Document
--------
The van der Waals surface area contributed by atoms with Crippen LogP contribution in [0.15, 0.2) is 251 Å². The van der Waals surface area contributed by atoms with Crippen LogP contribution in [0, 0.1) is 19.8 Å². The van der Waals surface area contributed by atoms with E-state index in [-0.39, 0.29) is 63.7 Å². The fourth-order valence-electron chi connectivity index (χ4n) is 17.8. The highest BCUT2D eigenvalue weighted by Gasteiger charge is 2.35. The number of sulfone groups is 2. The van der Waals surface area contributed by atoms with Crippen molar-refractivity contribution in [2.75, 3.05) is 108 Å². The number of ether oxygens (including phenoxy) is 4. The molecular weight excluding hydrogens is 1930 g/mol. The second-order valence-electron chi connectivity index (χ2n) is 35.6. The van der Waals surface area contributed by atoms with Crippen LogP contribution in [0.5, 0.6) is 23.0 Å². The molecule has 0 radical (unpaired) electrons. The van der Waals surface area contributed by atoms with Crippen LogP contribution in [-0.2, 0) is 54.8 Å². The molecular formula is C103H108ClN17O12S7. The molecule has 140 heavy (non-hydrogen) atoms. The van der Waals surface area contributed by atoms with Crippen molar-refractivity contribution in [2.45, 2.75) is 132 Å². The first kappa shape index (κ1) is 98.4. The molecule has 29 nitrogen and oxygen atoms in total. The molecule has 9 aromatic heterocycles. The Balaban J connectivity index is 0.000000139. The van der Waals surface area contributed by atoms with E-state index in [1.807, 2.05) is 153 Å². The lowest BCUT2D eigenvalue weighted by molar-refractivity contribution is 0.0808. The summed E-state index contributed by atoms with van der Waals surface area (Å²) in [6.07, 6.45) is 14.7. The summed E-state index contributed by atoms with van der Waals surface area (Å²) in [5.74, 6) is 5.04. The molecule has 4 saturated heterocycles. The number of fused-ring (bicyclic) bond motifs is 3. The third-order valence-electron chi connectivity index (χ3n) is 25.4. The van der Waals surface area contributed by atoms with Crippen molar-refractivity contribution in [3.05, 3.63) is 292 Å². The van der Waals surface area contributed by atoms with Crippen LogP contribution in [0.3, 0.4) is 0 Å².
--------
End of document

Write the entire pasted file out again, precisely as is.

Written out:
The van der Waals surface area contributed by atoms with Crippen LogP contribution in [0.15, 0.2) is 251 Å². The van der Waals surface area contributed by atoms with Crippen LogP contribution in [0, 0.1) is 19.8 Å². The van der Waals surface area contributed by atoms with E-state index in [-0.39, 0.29) is 63.7 Å². The fourth-order valence-electron chi connectivity index (χ4n) is 17.8. The highest BCUT2D eigenvalue weighted by Gasteiger charge is 2.35. The number of sulfone groups is 2. The van der Waals surface area contributed by atoms with Crippen molar-refractivity contribution in [2.75, 3.05) is 108 Å². The number of ether oxygens (including phenoxy) is 4. The molecular weight excluding hydrogens is 1930 g/mol. The second-order valence-electron chi connectivity index (χ2n) is 35.6. The van der Waals surface area contributed by atoms with Crippen LogP contribution in [0.5, 0.6) is 23.0 Å². The molecule has 0 radical (unpaired) electrons. The van der Waals surface area contributed by atoms with Crippen LogP contribution in [-0.2, 0) is 54.8 Å². The molecular formula is C103H108ClN17O12S7. The molecule has 140 heavy (non-hydrogen) atoms. The van der Waals surface area contributed by atoms with Crippen molar-refractivity contribution in [2.45, 2.75) is 132 Å². The first kappa shape index (κ1) is 98.4. The molecule has 29 nitrogen and oxygen atoms in total. The molecule has 9 aromatic heterocycles. The Balaban J connectivity index is 0.000000139. The van der Waals surface area contributed by atoms with E-state index in [1.807, 2.05) is 153 Å². The lowest BCUT2D eigenvalue weighted by molar-refractivity contribution is 0.0808. The summed E-state index contributed by atoms with van der Waals surface area (Å²) in [6.07, 6.45) is 14.7. The summed E-state index contributed by atoms with van der Waals surface area (Å²) in [5.74, 6) is 5.04. The molecule has 4 saturated heterocycles. The number of fused-ring (bicyclic) bond motifs is 3. The third-order valence-electron chi connectivity index (χ3n) is 25.4. The van der Waals surface area contributed by atoms with Crippen molar-refractivity contribution in [3.05, 3.63) is 292 Å². The van der Waals surface area contributed by atoms with Crippen LogP contribution in [0.3, 0.4) is 0 Å².